Assessing feasibility of pest-exclusion nets
Project Title: Netting Technology for Small-Scale Vegetable Growers in Sub-Saharan Africa: 1-year pilot project to assess the scalability of netting technology in Kenya
Target Country: Kenya
Principal Investigator: Vance Baird, Michigan State University
- Thibaud Martin, CIRAD (France) and icipe (Kenya)
- A to Z Textile Mills, Tanzania
- James Simon, Horticulture, Rutgers, the State University of New Jersey, USA
- Laurent Parrot, Socio-Economist, CIRAD, France
- Richard Kohl, Center for Large Scale Social Change, LLC, USA
This 1-year pilot study will examine the commercial feasibility of scaling up the use of AgroNets, also known as Eco-Friendly Nets, for sustainable production of fresh market vegetables in Kenya. Very promising research results show that netting technology leads to increased yields and increased marketable produce, while simultaneously reducing the use of synthetic insecticides or eliminating their application altogether. As such, use of the nets has generated significant interest among growers (particularly smallholder farmers), grower associations and netting manufacturers.
The use of the nets with French bean (green bean), tomato and other high-value vegetable crops is of particular interest as this technology precludes or minimizes the need for insecticides for crop protection — enhancing exporter compliance with strict European Union requirements of minimum pesticide residue levels. Some growers are now using and promoting the nets, yet questions remain that need to be addressed in order to better determine the probability of success for their broader and long-term adoption.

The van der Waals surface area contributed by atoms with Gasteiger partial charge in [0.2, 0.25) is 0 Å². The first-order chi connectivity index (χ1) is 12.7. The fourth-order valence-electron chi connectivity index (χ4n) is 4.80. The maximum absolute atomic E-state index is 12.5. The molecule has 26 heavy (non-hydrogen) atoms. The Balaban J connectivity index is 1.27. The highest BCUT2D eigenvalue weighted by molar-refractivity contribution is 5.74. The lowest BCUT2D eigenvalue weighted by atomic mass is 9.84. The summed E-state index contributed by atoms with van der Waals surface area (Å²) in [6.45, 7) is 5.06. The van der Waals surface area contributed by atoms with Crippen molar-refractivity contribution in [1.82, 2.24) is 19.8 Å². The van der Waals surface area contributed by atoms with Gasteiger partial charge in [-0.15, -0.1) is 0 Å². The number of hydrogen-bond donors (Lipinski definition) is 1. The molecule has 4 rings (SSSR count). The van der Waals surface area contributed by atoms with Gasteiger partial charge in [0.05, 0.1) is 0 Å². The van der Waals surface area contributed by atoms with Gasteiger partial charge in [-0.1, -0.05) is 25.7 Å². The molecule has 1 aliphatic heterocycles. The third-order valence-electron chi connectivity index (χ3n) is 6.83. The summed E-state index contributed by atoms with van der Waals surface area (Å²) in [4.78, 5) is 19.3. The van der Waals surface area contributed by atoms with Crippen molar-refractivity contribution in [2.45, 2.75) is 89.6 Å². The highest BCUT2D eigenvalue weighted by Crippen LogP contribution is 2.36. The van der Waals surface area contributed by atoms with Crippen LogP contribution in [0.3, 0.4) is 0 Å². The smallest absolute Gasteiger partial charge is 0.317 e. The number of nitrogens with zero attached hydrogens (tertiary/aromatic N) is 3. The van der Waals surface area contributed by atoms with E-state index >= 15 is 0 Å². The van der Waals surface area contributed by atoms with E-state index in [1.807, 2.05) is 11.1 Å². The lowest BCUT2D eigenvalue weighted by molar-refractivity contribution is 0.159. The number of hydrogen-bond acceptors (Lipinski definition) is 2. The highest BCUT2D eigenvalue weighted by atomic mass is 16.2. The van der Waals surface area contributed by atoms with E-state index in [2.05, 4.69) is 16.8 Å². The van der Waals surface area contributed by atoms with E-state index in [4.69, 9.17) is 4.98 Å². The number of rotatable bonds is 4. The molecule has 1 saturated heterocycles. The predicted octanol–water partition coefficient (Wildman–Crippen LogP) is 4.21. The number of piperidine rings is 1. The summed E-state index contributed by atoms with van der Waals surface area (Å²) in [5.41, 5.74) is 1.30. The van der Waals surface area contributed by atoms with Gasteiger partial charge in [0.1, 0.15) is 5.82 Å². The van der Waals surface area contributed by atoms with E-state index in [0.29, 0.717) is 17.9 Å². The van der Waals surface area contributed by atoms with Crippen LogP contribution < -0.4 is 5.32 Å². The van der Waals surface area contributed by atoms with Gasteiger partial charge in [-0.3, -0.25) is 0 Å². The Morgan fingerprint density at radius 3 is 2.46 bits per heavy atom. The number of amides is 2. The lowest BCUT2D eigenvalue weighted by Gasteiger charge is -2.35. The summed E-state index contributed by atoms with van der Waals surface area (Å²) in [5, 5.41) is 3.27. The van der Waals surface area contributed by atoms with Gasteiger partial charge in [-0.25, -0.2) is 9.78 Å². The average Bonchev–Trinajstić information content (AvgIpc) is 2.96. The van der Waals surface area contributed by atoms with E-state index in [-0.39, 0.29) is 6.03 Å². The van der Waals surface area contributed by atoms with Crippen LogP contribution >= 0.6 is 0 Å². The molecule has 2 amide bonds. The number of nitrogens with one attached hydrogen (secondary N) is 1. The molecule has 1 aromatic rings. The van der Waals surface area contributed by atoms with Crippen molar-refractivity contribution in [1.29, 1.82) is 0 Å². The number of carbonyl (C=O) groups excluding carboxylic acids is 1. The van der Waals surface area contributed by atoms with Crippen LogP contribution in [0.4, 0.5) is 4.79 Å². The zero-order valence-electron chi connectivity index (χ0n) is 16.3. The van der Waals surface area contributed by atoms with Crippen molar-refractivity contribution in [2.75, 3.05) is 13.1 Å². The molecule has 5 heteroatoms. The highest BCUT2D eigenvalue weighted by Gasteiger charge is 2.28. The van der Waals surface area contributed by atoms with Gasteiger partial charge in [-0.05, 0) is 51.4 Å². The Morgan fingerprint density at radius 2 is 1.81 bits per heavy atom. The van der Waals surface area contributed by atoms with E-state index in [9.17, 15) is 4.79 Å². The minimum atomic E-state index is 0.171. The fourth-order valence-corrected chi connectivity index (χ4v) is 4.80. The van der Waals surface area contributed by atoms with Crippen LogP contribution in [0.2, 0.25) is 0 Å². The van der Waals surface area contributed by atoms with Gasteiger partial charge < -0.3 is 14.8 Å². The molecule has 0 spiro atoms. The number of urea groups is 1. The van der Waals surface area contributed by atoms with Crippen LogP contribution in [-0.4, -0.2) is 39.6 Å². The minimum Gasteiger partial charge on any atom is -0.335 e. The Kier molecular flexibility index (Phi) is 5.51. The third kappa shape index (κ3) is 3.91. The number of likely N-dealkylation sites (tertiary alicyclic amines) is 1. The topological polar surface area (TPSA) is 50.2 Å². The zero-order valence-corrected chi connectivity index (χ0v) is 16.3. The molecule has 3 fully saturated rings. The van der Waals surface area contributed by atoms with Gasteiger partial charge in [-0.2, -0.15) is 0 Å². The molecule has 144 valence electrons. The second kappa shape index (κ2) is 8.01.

Until now, the focus has been on research relative to technology application and refinement, while noting its limitations. Key concerns to be resolved when seeking to determine scaling potential are:
- Return on investment (ROI) in relationship to the crops grown (e.g., French bean, tomato and/or cabbage) and the demographic of the potential adopters (e.g., largescale and smallholder farmers)
- Barriers to sustained adoption of the technology by the target audience, including (a) broad awareness of the technology’s potential impact as well as availability, and (b) grower access to innovative low-interest loans or savings schemes that provide the investment capital needed to purchase the technology
- Long-term commitment and investment by the prime partner manufacturer to provide the AgroNets and in addressing future designs improvements (wear and tear, bulk roll dimensions, support frames, etc.).
In addition, secondary issues that may be addressed include: the optimum physical design and engineering of support structures such as tunnels and nethouse kits; the range of specialty crops that can be profitably grown under the nets; and the cost-effectiveness of combining proven biological control agents or biopesticides with net technology.
Our team conducted a rapid study tour to meet with exporters, grower groups, smallholder farmers, private sector partners, commercial net manufacturers and biological control agent providers to help identify what information gaps exist in order to judge the potential for scale-up. This proposal is designed to determine ROI and address those information gaps, after which a better-informed decision can be made about scaling the technology.
This project builds on a previously completed project:
- Demonstrating nets and floating row covers in Kenya and Benin
- Pest-exclusion nets protect crops to boost yield, PDF fact sheet created by the Horticulture Innovation Lab
- Mosquito Net Company Partners with Research Institutions to Tackle Crop Pests, article in Feed the Future newsletter. Success story also available in one-page PDF version